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Accountability for sewage in rivers

Environmental campaigners permitted to intervene in case against United Utilities for dumping sewage in UK rivers
Katie Hill - Editor-in-Chief, My Green Pod
Discharge of sewage into a river

Good Law Project has been given permission to intervene in a crucial Court of Appeal case, to try to prevent water companies from having near-total immunity to discharge sewage into the UK’s waterways.

Alongside the Environmental Law Foundation (ELF) and other grassroots campaigners, Good Law Project’s written submissions will be considered by the Court of Appeal, which said that it is ‘in the public interest that the Court should receive expert legal submissions’ from the interveners. The organisations are represented by the law firm Hausfeld.

Holding water companies to account

In 2018 United Utilities, the behemoth which operates the water and sewage systems in North-West England, quietly started a claim in the commercial courts seeking to effectively bar people from bringing certain types of claims against water companies that dump sewage into rivers and seas.

The High Court found in United Utilities’ favour, but the case is now set to be heard by the Court of Appeal.

If United Utilities were to win this case, it could bring an end to one of the few ways to hold water companies to account for sewage dumping.

The intervention by Good Law Project and other campaigning organisations aims to protect this vital legal option.

‘The case could open the sluice gates on claims against water companies for dumping sewage endangering local people and destroying the rivers where we swam as kids.

‘Water companies need a stronger incentive to put the public interest before their shareholders. The Environment Agency won’t enforce the law, and government turns a blind eye, so legal claims are all that is left.’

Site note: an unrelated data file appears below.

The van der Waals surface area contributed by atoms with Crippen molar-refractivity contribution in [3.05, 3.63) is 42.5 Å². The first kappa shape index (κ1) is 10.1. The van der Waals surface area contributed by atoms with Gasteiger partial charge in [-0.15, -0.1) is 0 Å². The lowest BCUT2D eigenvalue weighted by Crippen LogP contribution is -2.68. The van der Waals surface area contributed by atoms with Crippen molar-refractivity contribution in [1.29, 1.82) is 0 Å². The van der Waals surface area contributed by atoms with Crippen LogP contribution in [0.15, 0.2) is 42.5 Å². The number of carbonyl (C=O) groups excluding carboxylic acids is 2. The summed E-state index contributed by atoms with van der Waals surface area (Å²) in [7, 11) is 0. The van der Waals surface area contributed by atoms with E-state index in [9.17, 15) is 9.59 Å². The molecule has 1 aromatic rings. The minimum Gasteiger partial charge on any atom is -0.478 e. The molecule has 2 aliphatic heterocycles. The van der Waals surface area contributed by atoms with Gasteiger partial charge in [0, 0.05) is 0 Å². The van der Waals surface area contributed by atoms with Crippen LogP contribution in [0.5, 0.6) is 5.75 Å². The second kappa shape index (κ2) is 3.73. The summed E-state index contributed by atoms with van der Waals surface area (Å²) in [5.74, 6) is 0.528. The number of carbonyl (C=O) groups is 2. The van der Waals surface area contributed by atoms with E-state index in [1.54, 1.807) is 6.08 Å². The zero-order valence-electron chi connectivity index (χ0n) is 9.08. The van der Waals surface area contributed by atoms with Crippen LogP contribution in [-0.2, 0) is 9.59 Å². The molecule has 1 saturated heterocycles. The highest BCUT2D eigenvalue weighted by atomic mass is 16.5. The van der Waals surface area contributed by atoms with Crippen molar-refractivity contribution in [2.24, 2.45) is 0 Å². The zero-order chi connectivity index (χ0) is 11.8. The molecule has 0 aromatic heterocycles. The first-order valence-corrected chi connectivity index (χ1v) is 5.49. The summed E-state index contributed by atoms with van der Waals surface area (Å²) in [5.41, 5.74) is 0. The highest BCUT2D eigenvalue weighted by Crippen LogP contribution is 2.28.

Director of Good Law Project

Sewage dumping in the UK

Sewage was dumped into English rivers on over 400,000 separate occasions in 2020 for a total of over 3 million hours.

United Utilities was responsible for over a quarter of these incidents.

The company’s sewage dumping affects rivers in the North West of England – Greater Manchester, Cumbria, Merseyside, Cheshire and Lancashire – as well as in Derbyshire.

According to Surfers Against Sewage, in the UK last year ‘six out of eight rivers tested pose a continuous serious risk to human health. It is now well known that only 14% of rivers in the UK are classed as being in good health.

A new report by the Environmental Audit Committee revealed that water companies ‘appear to be dumping untreated or partially treated sewage in rivers on a regular basis’, and that funding cuts had ‘affected the regulator’s ability to monitor water quality.’

‘Intervention is an important legal mechanism for experts to bring evidence before the court, in the public interest. ELF works with and assists communities across the country plagued by the environmental and health consequences associated with sewage pollution into British water systems. We are delighted that the court has agreed that ELF’s evidence and that of others in the consortium will be able to assist the Court of Appeal to understand the context and wider ramifications of unchecked sewage pollution.’

Joint executive director of ELF

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